My depression started while I was pregnant, but it went undiagnosed. I told myself that it was just pregnancy hormones that made me feel weepy, disappointed, and unsure. During the pregnancy, I planned for a natural birth. Instead, I was induced at 41 weeks and ended up with a C-Section. I felt like a failure; I wanted to have that special moment of giving birth like I had imagined it. When my son was finally placed in my arms, I wanted to cry, but the tears didn’t come. When I got back to my room, it was just the three of us. I didn’t know what to do. How would I know if he was hungry? I was terrified of being alone with him. I thought I could handle this, but now I wasn’t so sure.
I struggled with motherhood from day one; I didn’t know how to be a mom. My parents came to help shortly after I came home from the hospital, and I tried desperately to get back into a routine. However, on the day they left, I cried. We were a new family of three without a clue of what to do.
I think my postpartum depression started when I had to breastfeed. I wasn’t prepared for the physical toll, and I dreaded every feeding session. It wasn’t a bonding experience, and instead I felt chained to the couch.
I also struggled with a baby that didn’t sleep. We tried everything, but nothing worked. He cried constantly. My husband and I would take shifts at night, but I couldn’t sleep with all of the worry and crying. I couldn’t relax. I couldn’t eat. I hated myself. My husband and I fought constantly, and I felt like my husband hated me because I couldn’t breastfeed or take care of our family and home. I felt like a failure because I hated breastfeeding and dreaded spending the day alone with our son while my husband was at work.
At my six week checkup, my doctor suggested I stop breastfeeding and prescribed me an antidepressant . However, I didn’t take the medication. I thought this was something that would eventually go away. I didn’t want to be dependent on medication.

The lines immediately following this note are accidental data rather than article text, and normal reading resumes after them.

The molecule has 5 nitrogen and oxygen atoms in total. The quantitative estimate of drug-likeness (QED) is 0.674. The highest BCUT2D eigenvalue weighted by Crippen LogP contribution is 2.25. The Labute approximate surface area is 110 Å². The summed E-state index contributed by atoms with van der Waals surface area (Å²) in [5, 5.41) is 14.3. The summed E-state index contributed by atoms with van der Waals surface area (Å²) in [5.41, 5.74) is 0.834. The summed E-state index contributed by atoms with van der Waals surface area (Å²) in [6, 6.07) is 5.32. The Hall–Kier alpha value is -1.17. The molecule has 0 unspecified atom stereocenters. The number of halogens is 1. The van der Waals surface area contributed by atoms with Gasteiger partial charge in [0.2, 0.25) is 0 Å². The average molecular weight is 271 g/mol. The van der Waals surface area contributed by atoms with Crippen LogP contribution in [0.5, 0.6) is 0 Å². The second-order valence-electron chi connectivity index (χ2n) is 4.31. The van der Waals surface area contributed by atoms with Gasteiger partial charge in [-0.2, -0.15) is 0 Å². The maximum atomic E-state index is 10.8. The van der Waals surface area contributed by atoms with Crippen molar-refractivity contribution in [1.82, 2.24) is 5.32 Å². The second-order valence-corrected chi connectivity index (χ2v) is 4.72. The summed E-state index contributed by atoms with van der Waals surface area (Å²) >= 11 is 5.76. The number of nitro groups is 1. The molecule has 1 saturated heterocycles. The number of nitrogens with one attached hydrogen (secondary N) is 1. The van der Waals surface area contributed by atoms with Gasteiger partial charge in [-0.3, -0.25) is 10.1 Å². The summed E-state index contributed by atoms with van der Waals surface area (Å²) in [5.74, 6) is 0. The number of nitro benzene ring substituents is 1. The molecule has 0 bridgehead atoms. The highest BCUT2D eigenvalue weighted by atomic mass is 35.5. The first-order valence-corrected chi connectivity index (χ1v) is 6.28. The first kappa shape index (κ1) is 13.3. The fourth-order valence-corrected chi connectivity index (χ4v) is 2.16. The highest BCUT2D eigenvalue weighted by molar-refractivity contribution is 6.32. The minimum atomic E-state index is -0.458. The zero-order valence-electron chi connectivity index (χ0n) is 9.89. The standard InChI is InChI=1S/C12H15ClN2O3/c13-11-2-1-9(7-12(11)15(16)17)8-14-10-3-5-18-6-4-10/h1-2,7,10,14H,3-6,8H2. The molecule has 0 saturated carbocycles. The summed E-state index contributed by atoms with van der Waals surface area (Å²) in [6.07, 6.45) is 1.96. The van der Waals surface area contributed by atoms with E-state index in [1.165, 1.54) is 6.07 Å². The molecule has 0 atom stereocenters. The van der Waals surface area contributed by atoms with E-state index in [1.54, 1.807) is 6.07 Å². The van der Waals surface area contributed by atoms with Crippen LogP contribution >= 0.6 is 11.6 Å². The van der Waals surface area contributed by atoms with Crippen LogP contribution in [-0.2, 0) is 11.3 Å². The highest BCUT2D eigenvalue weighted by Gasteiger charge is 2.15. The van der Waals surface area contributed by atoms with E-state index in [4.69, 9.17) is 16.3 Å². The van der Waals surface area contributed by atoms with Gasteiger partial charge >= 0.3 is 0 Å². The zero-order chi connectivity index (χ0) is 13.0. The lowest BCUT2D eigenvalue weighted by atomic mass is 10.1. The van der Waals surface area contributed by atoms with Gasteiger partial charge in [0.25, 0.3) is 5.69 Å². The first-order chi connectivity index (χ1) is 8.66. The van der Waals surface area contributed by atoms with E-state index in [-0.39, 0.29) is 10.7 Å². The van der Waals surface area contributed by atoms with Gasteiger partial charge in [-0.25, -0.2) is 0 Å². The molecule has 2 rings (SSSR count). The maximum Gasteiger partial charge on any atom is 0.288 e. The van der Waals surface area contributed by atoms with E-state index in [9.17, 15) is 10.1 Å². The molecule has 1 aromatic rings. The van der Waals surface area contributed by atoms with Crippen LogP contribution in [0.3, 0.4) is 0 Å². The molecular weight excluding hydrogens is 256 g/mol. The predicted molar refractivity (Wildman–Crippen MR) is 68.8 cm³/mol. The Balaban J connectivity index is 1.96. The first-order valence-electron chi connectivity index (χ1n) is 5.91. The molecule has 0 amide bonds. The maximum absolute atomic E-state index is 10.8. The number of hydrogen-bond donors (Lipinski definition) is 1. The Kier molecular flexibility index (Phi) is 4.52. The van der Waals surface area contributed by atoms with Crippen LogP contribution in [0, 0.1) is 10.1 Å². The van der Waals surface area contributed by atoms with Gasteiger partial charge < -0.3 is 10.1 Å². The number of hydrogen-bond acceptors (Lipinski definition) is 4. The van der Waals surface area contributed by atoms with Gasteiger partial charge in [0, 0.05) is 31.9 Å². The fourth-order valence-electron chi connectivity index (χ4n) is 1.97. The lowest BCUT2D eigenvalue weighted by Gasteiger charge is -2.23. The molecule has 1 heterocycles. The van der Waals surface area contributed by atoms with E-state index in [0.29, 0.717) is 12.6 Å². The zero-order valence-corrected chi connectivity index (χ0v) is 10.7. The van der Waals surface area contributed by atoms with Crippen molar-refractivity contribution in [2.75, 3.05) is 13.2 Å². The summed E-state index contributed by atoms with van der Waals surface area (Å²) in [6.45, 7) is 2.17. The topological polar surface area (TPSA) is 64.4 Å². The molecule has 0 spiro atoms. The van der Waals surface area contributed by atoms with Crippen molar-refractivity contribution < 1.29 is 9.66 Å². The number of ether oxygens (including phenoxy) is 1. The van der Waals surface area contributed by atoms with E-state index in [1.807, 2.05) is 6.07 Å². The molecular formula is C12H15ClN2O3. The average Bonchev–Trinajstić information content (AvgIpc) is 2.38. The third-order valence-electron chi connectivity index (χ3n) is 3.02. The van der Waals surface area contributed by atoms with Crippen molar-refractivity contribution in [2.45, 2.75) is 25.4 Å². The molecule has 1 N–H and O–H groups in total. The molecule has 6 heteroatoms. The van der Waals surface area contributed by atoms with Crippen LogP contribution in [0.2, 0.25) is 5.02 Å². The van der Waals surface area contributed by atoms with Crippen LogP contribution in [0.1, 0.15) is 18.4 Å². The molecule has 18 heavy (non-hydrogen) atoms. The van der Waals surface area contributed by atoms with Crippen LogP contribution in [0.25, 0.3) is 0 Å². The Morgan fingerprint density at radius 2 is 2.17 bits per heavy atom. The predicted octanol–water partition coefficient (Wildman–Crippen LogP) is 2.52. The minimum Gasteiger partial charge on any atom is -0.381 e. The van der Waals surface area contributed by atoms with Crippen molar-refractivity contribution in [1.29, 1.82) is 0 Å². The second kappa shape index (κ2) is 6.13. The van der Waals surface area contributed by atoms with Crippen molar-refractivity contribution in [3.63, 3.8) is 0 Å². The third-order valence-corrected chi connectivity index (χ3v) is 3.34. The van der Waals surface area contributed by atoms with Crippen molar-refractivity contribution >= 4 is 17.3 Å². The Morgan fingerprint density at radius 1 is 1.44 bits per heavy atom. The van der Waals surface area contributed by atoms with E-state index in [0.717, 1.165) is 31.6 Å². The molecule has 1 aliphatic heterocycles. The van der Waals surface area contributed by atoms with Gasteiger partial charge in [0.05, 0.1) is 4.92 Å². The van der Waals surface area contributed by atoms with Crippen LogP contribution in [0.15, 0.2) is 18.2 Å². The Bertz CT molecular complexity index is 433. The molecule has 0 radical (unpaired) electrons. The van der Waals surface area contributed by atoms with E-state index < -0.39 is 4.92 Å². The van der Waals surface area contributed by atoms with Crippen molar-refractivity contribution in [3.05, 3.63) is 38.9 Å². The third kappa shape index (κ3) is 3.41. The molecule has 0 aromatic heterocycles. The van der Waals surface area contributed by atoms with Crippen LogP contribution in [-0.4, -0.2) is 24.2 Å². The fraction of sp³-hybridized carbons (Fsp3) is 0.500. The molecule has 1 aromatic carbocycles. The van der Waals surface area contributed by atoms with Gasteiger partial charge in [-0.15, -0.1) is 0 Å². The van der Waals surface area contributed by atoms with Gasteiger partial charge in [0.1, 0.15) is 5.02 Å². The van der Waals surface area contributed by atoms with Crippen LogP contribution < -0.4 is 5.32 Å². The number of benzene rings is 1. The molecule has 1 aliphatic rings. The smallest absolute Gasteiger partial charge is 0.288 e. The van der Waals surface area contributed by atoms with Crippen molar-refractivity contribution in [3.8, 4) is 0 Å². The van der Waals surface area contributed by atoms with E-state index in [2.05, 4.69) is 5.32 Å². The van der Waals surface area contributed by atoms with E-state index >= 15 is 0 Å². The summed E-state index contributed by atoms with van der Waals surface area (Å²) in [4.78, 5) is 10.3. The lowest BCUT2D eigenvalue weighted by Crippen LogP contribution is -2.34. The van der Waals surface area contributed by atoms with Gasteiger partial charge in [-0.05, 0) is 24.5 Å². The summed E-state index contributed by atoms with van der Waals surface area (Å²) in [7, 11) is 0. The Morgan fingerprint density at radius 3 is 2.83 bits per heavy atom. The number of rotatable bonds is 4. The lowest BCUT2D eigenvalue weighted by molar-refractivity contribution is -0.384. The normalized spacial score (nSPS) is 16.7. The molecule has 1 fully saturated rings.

Once I went back to work, I got a little bit of my routine back. Slowly my appetite got back to normal, and I slept more than an hour at a time. Even though I was still depressed, it took me 7 months to finally try medication. Fortunately, it helped right away. The consuming, depressive thoughts started going away. For the first time in months, I told my husband that I was happy with life.
Then, my medication stopped working. I started having those thoughts of being worthless and incompetent again. I was angry at everyone for no reason at all. I didn’t want to be angry. I just couldn’t help it. I also had migraines every week. I eventually stopped the medication and sought alternatives. While I still have days that are hard, I no longer question my worth as a wife, mother, and person.
What I’ve learned from experiencing postpartum depression is that these feelings need to be talked about. For the longest time, I felt guilt for having depression. What has helped me get through the challenges of depression is expressing how I am feeling. Getting the words out instead of dwelling on them inside of my head has helped me realize the steps I need to take to get rid of those thoughts. I have to turn my negative thoughts into positive thoughts or actions. I am a good mother. I am a good wife. Every parent gets frustrated, and those feelings are normal.
If you are experiencing the same challenges, talk to someone. Don’t keep your feelings bottled up. Don’t hate yourself. Find a support group. Sometimes we need someone outside of friends and family to help us work through our challenges. I’ve had those scary thoughts. I’ve been there. I don’t ever want to go to that place again. It’s been a long road to recovery, and it’s one I’m still traveling. But now I see the light at the end of the tunnel. I see happiness, love, pride, and confidence. One thing I’ve learned is that life gets better. I may have to take it one day at a time, but my day is filled with a toddler who loves to laugh, learn, play, and be with his family. Postpartum depression has made me see that I love my life, and I am so glad that I’m still here to experience it.